Thursday, November 17, 2011


I read the NRO interview with Jennifer A. Marshall of the Heritage Foundation, talking in turn about Kate Bolick's essay in The Atlantic, "All The Single Ladies."  Hot topic these days, of female thirtysomethings discussing whether "modern culture" has gotten it wrong, which usually ties in pretty closely to their thoughts of whether they personally have gotten it wrong.

I barely have much opinion about what young men should do at this point, as I'm a generation or more away from the issue, and not much in touch popular culture anyway.  Even popular evangelical culture of the under-40's is slightly foreign territory to me at this point.  I had more opinions ten years ago, with two contradictory premises underneath them: much-admired CS Lewis had married strangely, and quite late; Tracy and I had regarded marriage and parenting as essential to adulthood much more than our yuppie careerist friends at W&M had. 

Bringing in the Romanians changed many things, and the fortunate discontinuation of the engagement of one of them added another complicating view.  We had liked the girl, but are now relieved.  That caused us to look at all the courting young people we know or run into with different eyes, I think.  And general rules seem even more hazy now. 

I do notice an odd tone in not only these two essays, but in the related links, commentaries, and reviews:  young women seem to rely heavily on the opinions of other women who have the same feelings about all this that they do.  That is hardly surprising, and I think men do that as well, though less obviously.  Yet there is an awful lot of "Women of my generation think..." sort of explanations.  I never noticed that much unanimity among women, myself.  Is there some desire for women to believe they are from the majority opinion?  I don't think I notice those generalisations from men as much.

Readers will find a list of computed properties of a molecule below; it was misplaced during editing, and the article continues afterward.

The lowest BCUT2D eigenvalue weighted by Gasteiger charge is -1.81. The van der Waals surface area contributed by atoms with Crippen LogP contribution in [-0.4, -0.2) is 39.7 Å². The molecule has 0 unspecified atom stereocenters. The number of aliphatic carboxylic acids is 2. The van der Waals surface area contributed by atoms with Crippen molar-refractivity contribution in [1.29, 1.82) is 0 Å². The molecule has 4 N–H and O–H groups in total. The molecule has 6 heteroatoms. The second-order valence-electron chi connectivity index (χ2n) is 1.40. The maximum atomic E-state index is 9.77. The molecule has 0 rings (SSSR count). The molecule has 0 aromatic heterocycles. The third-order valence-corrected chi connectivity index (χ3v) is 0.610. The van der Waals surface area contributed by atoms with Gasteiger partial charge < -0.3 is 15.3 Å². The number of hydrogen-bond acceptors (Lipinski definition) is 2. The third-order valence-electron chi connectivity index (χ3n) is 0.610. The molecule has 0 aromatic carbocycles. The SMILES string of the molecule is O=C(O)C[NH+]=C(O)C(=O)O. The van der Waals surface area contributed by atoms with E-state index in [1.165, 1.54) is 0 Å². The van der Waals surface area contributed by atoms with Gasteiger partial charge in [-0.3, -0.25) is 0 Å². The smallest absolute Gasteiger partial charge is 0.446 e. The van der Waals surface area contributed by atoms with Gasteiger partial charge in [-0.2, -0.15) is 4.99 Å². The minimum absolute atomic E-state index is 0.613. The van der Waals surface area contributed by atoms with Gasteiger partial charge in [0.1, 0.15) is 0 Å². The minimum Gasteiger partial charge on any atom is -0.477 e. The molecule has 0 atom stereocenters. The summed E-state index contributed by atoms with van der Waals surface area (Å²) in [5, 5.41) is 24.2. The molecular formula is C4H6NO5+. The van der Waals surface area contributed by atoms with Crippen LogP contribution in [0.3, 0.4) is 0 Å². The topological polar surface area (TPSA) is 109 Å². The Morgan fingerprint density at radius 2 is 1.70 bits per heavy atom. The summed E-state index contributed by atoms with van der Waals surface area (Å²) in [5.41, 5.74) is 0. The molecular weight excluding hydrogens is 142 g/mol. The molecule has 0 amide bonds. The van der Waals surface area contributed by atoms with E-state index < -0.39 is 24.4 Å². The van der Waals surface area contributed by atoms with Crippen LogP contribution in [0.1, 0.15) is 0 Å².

I don't think it's merely confirmation bias, seeing the male and female stereotypes, because I long expected differently, striving to see the similarities rather than the differences.  But perhaps I've converted, finally, getting old and seeing the stereotypes as true.

1 comment:

Der Hahn said...

I'm in the mix to a certain degree - married at twenty-five, divorced just before I turned forty, have been dating for about ten years.

I've snooped around the edges of the 'Game' blogs for a bit, and if you look past some of the more blatant misogyny I find a lot of explanatory power in their view of how our more primal urges are playing out in the current social mix. The rub is that their explanation that women have an almost unconscious attraction to male dominance, coupled with a more openly expressed desire for ‘nice guy’ behavior, is like waving a red flag in front of a bull for most women.

As to unanimity of opinion among women, I think the unconscious nature of attraction, as opposed to relationship building, does a lot to enable the conventional wisdom. When women complain that ‘there aren’t any good men’ they are essentially saying that there aren’t men displaying the dominant behaviors that attract them coupled with the ‘nice guy’ behaviors that maintain relationships. Men wind up being divided into three camps, those that take the ‘Red Pill’, those who continue to think that being a nice guy will attract women, and those that give up entirely. It’s extremely rare to see a woman talking openly about the bifurcation between attraction and relationship but it does happen.